• Allow this to segway into a discussion about some of the risks of teen parties, including: alcohol or drug overdose, injury, death, sexual assault or unprotected sex, drink spiking, gatecrashing, fighting, injury, and getting arrested.

  • Ask your mentee if they know about some of the laws involving who is liable (them, the party host(s), and the owners/providers of the location) and discuss some of punishments, such as fines and jail time, that the responsible parties have received. Talk about how someone getting injured at or leaving a house party could also be the responsibility of those who hosted the party.

  • Talking about any underage partying you might have undertaken is not necessarily appropriate because you are a role model, and they might want to imitate your behavior. However, if there are situations where you learned your lesson and never did it again, or someone you know experienced a serious consequence (jail time, fighting, injury, fines, death, etc), you could utilize your personal experience as a teaching lesson.

  • Discussing peer pressure and ways that people can enjoy their social time with friends while still staying safe is important. Encourage them not to be talked into doing anything that makes them uncomfortable. Ask them their thoughts about hosting a party or providing alcohol to others, what they think the consequences might be. You might be surprised to know that they have a plan or are well prepared for those situations. Then you might not have to do the next point.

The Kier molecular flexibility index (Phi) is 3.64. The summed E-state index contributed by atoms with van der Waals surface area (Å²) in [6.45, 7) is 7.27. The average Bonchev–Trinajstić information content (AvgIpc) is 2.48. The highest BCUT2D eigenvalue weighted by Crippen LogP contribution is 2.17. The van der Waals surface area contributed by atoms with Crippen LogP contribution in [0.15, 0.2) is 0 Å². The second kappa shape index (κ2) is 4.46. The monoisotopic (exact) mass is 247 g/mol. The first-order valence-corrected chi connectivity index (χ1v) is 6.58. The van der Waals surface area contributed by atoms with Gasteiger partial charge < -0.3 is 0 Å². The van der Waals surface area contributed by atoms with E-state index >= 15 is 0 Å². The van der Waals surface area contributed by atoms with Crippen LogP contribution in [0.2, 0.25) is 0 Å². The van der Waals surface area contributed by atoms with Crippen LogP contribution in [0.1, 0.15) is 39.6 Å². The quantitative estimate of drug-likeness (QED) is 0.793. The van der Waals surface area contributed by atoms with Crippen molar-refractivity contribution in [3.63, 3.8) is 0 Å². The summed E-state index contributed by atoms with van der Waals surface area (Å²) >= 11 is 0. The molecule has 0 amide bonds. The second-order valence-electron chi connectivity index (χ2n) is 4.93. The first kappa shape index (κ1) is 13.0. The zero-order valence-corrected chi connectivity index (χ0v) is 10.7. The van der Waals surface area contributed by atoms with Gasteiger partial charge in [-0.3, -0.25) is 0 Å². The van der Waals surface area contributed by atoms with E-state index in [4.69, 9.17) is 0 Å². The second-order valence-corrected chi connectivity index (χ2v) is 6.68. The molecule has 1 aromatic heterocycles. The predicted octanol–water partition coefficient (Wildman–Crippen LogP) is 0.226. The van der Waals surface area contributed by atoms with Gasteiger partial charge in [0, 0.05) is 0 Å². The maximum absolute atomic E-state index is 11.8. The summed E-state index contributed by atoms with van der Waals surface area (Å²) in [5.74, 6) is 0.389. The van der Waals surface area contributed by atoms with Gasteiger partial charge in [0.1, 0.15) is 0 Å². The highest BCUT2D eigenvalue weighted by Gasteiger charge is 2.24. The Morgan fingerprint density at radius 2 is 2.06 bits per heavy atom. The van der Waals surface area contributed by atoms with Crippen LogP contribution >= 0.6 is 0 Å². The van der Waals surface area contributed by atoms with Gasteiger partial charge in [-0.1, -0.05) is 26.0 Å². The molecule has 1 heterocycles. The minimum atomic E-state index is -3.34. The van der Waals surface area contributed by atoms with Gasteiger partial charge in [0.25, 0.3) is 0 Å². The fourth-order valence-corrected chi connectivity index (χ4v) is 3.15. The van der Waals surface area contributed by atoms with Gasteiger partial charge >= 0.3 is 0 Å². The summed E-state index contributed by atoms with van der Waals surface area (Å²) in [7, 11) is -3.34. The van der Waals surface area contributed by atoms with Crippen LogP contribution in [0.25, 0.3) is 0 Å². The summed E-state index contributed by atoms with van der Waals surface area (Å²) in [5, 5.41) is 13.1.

• Without lecturing, try to encourage things such as: never getting into a car after drinking or getting into a car with someone who has been drinking, leaving for somewhere safe when they feel they are in danger at a party, caution at parties around pools or other dangerous locations, knowledge about the risks of alcohol and drug usage, and if ever in a situation where alcohol or drugs are being used, do not let anyone give you something (because it might not actually be that substance, you do not fully know the effects, and/or someone could add date rape drugs to it).

  • Encourage a plan for attending house parties, such as knowing how you are getting to and from (and having a back-up plan), who is attending, and what might be taking place, not going anywhere alone with strangers, and avoiding potentially violent situations.

  • It is important not to encourage illegal substance use, but it is also realistic to make sure that those who are “going to do it anyway” be safe when they do so. Encourage awareness of consequences, and helping to keep themselves and others safe. Feel free to share some statistics with them in order to make sure some of this is understood, as well as continuing to emphasize the difference between what is seen onscreen and what actually occurs in real life.

Resources

Santa Barbara Social Host Ordiance (County Alcohol and Drug Program)

Adolescent Substance Abuse Knowledge Base

Survival Guide for Parents of Teenagers: There's a Party, Can I Go? (Teen Talk)

'Project X' (movie)-inspired party ends in teen's death

"Laws Crash Underage Drinking Parties"

Adults most common source for alcohol for teens

Partying safely: tips for teenagers

References (1)

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  • Response
    This situation in any teenage kid brings his side of partying in the absence of their parents. The house of the kid is going to be all to himself so it is the perfect opportunity to throw a party to the friends under no supervision. We all have done this in ...